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Free Content Treatment responses in multidrug-resistant tuberculosis in Germany

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BACKGROUND: Excellent treatment outcomes have recently been reported for patients with multi/extensively drug-resistant tuberculosis (M/XDR-TB) in settings where optimal resources for individualised therapy are available.

OBJECTIVE: To ascertain whether differences remain in treatment responses between patients with M/XDR-TB and those with non-M/XDR-TB.

METHOD: Patients with TB were prospectively enrolled between March 2013 and March 2016 at five hospitals in Germany. Treatment was conducted following current guidelines and individualised on the basis of drug susceptibility testing. Two-month and 6-month sputum smear and sputum culture conversion rates were assessed. A clinical and radiological score were used to assess response to anti-tuberculosis treatment.

RESULTS: Non-M/XDR-TB (n = 29) and M/XDR-TB (n = 46) patients showed similar rates of microbiological conversion: 2-month smear conversion rate, 90% vs. 78%; culture conversion rate, 67% vs. 61%; time to smear conversion, 19 days (IQR 10–32) vs. 31 days (IQR 14–56) (P = 0.066); time to culture conversion, 39 days (IQR 17–67) vs. 39 days (IQR 6–85) (P = 0.191). Both clinical and radiological scores decreased after the introduction of anti-tuberculosis treatment.

CONCLUSION: There were no significant differences in scores between the two groups until 6 months of treatment. Under optimal clinical conditions, with the availability of novel diagnostics and a wide range of therapeutic options for individualised treatment, patients with M/XDR-TB achieved 6-month culture conversion rates that were compatible with those in patients with non-M/XDR-TB.
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Keywords: MDR-TB; XDR-TB; culture conversion; smear conversion; tuberculosis

Document Type: Research Article

Affiliations: 1: Division of Clinical Infectious Diseases, Research Center Borstel, Borstel, German Center for Infection Research (DZIF), Brunswick, International Health/Infectious Diseases, University of Lübeck, Lübeck, Germany 2: Department of Global Health, Academic Medical Center, University of Amsterdam, Amsterdam Institute for Global Health and Development, Amsterdam, The Netherlands 3: Asklepios Fachkliniken München-Gauting, Munich 4: Karl-Hansen-Klinik, Bad Lippspringe, Germany 5: Division of Clinical Infectious Diseases, Research Center Borstel, Borstel, German Center for Infection Research (DZIF), Brunswick, International Health/Infectious Diseases, University of Lübeck, Lübeck, Germany, Department of Medicine, University of Namibia School of Medicine, Windhoek, Namibia 6: Sankt Katharinen-Krankenhaus, Frankfurt 7: Division of Clinical Infectious Diseases, Research Center Borstel, Borstel, German Center for Infection Research (DZIF), Brunswick 8: German Center for Infection Research (DZIF), Brunswick, Sections of Infectious Diseases and Tropical Medicine, Department of Internal Medicine, University Medical Centre Hamburg-Eppendorf, Hamburg, Clinical Research Unit, Bernhard-Nocht-Institute for Tropical Medicine, Hamburg 9: Thoraxklinik-Heidelberg, Heidelberg, Germany 10: Division of Clinical Infectious Diseases, Research Center Borstel, Borstel, German Center for Infection Research (DZIF), Brunswick, International Health/Infectious Diseases, University of Lübeck, Lübeck, Germany, Department of Medicine, Karolinska Institute, Stockholm, Sweden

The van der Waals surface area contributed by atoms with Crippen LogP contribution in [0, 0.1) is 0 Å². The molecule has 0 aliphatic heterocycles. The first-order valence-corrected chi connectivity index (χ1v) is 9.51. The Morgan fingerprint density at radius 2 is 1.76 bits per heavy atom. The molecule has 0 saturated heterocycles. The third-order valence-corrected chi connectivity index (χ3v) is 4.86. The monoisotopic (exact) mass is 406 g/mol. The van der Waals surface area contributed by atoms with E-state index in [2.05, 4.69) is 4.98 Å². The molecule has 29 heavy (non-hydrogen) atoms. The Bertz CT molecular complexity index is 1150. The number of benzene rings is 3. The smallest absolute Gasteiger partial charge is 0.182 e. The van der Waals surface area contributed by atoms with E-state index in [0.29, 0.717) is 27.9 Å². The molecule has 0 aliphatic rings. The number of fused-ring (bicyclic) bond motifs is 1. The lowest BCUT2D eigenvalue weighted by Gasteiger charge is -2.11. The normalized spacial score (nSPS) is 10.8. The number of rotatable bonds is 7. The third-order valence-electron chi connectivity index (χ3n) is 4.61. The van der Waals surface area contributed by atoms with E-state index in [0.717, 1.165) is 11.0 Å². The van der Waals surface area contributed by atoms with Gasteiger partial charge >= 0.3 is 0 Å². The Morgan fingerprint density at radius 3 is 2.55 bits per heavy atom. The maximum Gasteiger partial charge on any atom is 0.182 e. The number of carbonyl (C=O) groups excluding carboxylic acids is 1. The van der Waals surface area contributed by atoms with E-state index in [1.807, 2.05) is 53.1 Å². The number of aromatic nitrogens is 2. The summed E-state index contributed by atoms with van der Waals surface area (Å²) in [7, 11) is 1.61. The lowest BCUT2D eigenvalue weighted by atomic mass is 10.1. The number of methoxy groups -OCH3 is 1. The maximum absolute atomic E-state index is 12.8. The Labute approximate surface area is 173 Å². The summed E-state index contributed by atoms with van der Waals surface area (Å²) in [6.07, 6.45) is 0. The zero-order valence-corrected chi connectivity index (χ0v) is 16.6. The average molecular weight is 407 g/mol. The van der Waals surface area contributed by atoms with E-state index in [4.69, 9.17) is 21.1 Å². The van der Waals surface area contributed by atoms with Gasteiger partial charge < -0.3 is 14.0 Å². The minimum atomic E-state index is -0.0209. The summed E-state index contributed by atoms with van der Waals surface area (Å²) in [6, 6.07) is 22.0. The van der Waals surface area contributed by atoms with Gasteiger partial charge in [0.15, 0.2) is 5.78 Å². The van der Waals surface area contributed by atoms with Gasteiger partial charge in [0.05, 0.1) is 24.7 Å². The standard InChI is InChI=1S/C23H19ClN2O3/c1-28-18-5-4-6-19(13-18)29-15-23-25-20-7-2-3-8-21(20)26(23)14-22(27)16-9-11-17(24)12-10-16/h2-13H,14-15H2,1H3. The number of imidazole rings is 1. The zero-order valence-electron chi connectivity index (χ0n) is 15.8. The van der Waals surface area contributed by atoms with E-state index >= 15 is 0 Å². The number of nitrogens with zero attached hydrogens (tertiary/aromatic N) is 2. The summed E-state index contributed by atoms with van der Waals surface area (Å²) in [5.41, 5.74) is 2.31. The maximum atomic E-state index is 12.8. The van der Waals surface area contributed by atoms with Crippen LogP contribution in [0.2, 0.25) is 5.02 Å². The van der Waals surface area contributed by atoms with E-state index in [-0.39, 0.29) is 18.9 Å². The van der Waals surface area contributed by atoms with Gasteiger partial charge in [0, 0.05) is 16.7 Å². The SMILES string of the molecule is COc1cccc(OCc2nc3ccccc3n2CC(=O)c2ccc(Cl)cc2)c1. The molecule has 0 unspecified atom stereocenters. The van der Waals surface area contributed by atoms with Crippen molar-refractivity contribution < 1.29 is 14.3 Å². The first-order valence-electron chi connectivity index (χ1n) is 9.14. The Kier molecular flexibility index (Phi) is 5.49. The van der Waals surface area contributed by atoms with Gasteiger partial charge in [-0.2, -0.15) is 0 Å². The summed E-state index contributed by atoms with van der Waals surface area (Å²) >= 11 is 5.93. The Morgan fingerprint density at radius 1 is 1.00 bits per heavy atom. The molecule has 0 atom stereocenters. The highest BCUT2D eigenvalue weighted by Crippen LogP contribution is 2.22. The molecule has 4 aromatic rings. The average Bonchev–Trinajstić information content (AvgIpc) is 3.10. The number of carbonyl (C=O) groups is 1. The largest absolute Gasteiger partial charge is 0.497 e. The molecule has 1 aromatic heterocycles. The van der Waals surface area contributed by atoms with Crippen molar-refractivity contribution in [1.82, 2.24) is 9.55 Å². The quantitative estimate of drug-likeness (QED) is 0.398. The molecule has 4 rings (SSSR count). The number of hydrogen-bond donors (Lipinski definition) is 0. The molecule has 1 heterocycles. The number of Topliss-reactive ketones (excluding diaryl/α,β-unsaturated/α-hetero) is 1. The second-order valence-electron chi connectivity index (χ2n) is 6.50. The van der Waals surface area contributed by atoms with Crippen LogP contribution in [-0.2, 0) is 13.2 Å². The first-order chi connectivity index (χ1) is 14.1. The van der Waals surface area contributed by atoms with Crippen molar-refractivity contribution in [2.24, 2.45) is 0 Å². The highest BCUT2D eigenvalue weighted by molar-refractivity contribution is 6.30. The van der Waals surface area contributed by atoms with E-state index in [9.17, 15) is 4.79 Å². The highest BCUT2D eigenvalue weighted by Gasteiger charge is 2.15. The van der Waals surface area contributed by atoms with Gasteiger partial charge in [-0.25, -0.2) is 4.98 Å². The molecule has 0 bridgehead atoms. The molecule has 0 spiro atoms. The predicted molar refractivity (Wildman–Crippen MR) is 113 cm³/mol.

Publication date: 01 April 2018

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  • The International Journal of Tuberculosis and Lung Disease publishes articles on all aspects of lung health, including public health-related issues such as training programmes, cost-benefit analysis, legislation, epidemiology, intervention studies and health systems research. The IJTLD is dedicated to the continuing education of physicians and health personnel and the dissemination of information on tuberculosis and lung health world-wide.

    Certain IJTLD articles are selected for translation into French, Spanish, Chinese or Russian. They are available on the Union website

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